Warsaw Pact invasion of Czechoslovakia: The West was not tweaking the tail of the Russian Bear

While it was probably unrealistic to expect that the West will do something against the invasion of Czechoslovakia beyond rhetorical condemnation, is it possible to say if there was any concrete lesson the West later took from the occupation that had an effect on Western policies towards the USSR? Read few comments.

Mark Kramer, Program Director, Project on Cold War Studies, Davis Center for Russian and Eurasian Studies, Harvard University

When Soviet Ambassador Anatoly Dobrynin came to the White House on the evening of the invasion of Czechoslovakia, President Johnson spoke with him jovially and seemed to have no concern about the invasion.  Johnson mainly wanted to ensure that a joint U.S.-Soviet announcement the next day about arms control talks would move ahead.  In subsequent days, the Johnson administration realized the seriousness of the crushing of the Prague Spring and broke off talks with Moscow that had been planned, but overall the administration’s seeming lack of concern on the crucial first day of the invasion was abysmal.

Memories of that fiasco were very much on Zbigniew Brzezinski’s mind in December 1980, when a Soviet invasion of Poland appeared imminent.  Brzezinski knew the United States could not prevent an invasion if leaders in Moscow were intent on pursuing one, but he wanted to ensure that Soviet policymakers would know they would pay very  high political and economic costs for such a move.  At Brzezinski’s urging, President Carter called Brezhnev on the Hot Line and warned him against military action.  That call alone was not enough to deter a Soviet invasion, but at least at the margins it complicated the USSR’s decision-making calculus.  Brzezinski explicitly cited the 1968 example in urging Carter to take a strong stand.

Günter Josef Bischof, University Research & Marshall Plan Professor of History, Director, CenterAustria, University of New Orleans

You raise an interesting question that I cannot answer because no one has studied what lessons the Nixon, Ford, Reagan administrations might have drawn from the Prague Spring.

However, it can be answered in a different fashion, namely, how did the US respond to interventions in the Soviet Bloc during the Cold War?

Eisenhower decided during the Hungarian crisis in 1956 not to intervene. Why? Because he decided already in 1953 in a National Security Council document and meeting not to “liberate the captive peoples” from Soviet domination. “Captive peoples” was the language of the Republican hardliners around JF Dulles, his Secretary of State. President Eisenhower also was afraid afraid that direct intervention in the Soviet sphere of influence could unleash a larger conflict and eventually lead to nuclear war. he did not want that to happen (wisely). Also in late Oct. 1956/early Nov. 1956, Eisenhower was in the middle of the 1956 re-election campaign + the West was already involved in a conflict with the Soviet Bloc over Suez at the same time (Ike whistled the British and French back from their Near Eastern intervention so as not to escalate this crisis).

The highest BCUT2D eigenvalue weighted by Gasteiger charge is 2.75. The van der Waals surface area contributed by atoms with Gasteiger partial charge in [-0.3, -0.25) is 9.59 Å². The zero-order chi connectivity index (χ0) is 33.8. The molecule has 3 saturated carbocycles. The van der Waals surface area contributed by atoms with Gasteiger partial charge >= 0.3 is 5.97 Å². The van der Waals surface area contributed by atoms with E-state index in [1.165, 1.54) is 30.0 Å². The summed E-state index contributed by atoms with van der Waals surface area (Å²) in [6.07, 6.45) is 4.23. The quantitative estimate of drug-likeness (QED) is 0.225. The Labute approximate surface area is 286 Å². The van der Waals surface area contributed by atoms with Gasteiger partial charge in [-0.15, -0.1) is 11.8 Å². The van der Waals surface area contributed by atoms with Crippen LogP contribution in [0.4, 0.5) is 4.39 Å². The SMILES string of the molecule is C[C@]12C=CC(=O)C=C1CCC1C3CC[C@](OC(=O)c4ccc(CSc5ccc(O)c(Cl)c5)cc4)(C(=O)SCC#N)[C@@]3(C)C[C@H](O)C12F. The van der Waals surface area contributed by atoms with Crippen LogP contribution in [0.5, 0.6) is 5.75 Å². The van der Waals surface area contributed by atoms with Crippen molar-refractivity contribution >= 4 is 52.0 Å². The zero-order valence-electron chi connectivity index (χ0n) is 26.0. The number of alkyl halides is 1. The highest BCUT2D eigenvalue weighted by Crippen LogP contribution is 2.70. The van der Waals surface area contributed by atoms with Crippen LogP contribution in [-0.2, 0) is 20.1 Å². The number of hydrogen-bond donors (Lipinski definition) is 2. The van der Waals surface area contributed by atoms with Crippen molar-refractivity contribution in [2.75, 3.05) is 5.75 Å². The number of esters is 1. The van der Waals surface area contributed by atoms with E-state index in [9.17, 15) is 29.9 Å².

The situation in 1968 was not unlike 1956: President Johnson was fighting  a destructive war in Vietnam (where most American forces were tied down); in August 1968 the country was also going through a tight election campaign (with a very controversial convention of the  Democratic Party in Chicago around the time of the Warsaw Pact Invasion). So President Johnson was in no mood to intervene in the Czechoslovak crisis, since an intervention easily could have escalated. People in the Johnson administration frequently mentioned the Hungarian crisis of 1956 in the White House deliberations. Czech and Slovak organizations in the US pressured the President to intervene, but he ignored their please like Ike ignored Hungarian pleas in 1956.

So 1956 was the model for 1968 like 1968 would be the historical case study applied in 1981 and 1989 in the Polish crisis. Reagan did not intervene in Poland in 1980/81, in spite of the imposition of Martial law. Reagan supported Solidarnosz in Poland, while killing unions on the US! But he did not want to intervene in the Soviet Bloc (see above) because he feared escalation at a time of very bad US – Soviet relations.

In July 1989, President Bush travelled to Poland and Hungary to encourage the “round table” reform processes in both countries but he did not venture beyond that in encouraging the Poles and Hungarians to shake off Soviet rule. It would take the cross-over of the East Germans on the Austrian- Hungarian border (not far from Bratislava) to bring the iron curtain down finally — events that also led to the “velvet revolution” in Czechoslovakia

So one would have to say that American statesmanship was very pragmatic during the Cold War in approaching crises within the Soviet Bloc,”not tweaking the tail of the Russian Bear” during such crises, so as not to escalate Cold War tensions to the point of unleashing nuclear war.

Thomas Schwartz,* Professor of History and Political Science, Vanderbilt University